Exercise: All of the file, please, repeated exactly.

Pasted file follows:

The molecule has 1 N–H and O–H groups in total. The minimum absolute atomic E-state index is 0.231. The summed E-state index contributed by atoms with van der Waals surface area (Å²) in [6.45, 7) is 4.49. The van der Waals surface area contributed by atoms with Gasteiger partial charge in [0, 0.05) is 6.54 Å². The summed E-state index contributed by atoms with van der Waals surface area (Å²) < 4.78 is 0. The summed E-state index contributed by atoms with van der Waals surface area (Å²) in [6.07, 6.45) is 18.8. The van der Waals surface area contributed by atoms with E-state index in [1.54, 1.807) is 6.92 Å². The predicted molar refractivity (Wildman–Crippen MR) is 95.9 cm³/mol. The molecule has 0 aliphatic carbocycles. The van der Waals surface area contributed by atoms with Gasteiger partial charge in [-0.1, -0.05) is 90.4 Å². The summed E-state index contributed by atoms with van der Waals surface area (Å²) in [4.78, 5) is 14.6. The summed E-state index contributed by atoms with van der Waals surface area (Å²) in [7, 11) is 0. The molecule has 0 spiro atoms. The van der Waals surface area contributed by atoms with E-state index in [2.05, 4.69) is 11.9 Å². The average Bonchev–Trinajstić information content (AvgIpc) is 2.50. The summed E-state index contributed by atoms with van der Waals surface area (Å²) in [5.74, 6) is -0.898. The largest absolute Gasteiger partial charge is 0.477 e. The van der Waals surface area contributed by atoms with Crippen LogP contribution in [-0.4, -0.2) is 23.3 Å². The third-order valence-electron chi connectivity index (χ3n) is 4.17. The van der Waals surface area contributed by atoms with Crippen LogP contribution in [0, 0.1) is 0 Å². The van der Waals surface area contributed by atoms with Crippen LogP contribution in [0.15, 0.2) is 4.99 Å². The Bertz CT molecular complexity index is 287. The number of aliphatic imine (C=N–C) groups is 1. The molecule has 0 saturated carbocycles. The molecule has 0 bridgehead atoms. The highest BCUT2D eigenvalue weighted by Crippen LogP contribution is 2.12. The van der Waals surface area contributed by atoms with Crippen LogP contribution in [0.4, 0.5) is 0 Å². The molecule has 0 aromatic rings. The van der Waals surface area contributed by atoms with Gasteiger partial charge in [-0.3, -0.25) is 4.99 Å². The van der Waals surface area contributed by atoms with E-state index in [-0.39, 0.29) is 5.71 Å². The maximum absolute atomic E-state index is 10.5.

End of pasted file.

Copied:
The molecule has 1 N–H and O–H groups in total. The minimum absolute atomic E-state index is 0.231. The summed E-state index contributed by atoms with van der Waals surface area (Å²) in [6.45, 7) is 4.49. The van der Waals surface area contributed by atoms with Gasteiger partial charge in [0, 0.05) is 6.54 Å². The summed E-state index contributed by atoms with van der Waals surface area (Å²) < 4.78 is 0. The summed E-state index contributed by atoms with van der Waals surface area (Å²) in [6.07, 6.45) is 18.8. The van der Waals surface area contributed by atoms with E-state index in [1.54, 1.807) is 6.92 Å². The predicted molar refractivity (Wildman–Crippen MR) is 95.9 cm³/mol. The molecule has 0 aliphatic carbocycles. The van der Waals surface area contributed by atoms with Gasteiger partial charge in [-0.1, -0.05) is 90.4 Å². The summed E-state index contributed by atoms with van der Waals surface area (Å²) in [4.78, 5) is 14.6. The summed E-state index contributed by atoms with van der Waals surface area (Å²) in [7, 11) is 0. The molecule has 0 spiro atoms. The van der Waals surface area contributed by atoms with E-state index in [2.05, 4.69) is 11.9 Å². The average Bonchev–Trinajstić information content (AvgIpc) is 2.50. The summed E-state index contributed by atoms with van der Waals surface area (Å²) in [5.74, 6) is -0.898. The largest absolute Gasteiger partial charge is 0.477 e. The van der Waals surface area contributed by atoms with Crippen LogP contribution in [-0.4, -0.2) is 23.3 Å². The third-order valence-electron chi connectivity index (χ3n) is 4.17. The van der Waals surface area contributed by atoms with Crippen LogP contribution in [0, 0.1) is 0 Å². The van der Waals surface area contributed by atoms with Crippen LogP contribution in [0.15, 0.2) is 4.99 Å². The Bertz CT molecular complexity index is 287. The number of aliphatic imine (C=N–C) groups is 1. The molecule has 0 saturated carbocycles. The molecule has 0 bridgehead atoms. The highest BCUT2D eigenvalue weighted by Crippen LogP contribution is 2.12. The van der Waals surface area contributed by atoms with Crippen LogP contribution in [0.4, 0.5) is 0 Å². The molecule has 0 aromatic rings. The van der Waals surface area contributed by atoms with Gasteiger partial charge in [-0.3, -0.25) is 4.99 Å². The van der Waals surface area contributed by atoms with E-state index in [-0.39, 0.29) is 5.71 Å². The maximum absolute atomic E-state index is 10.5.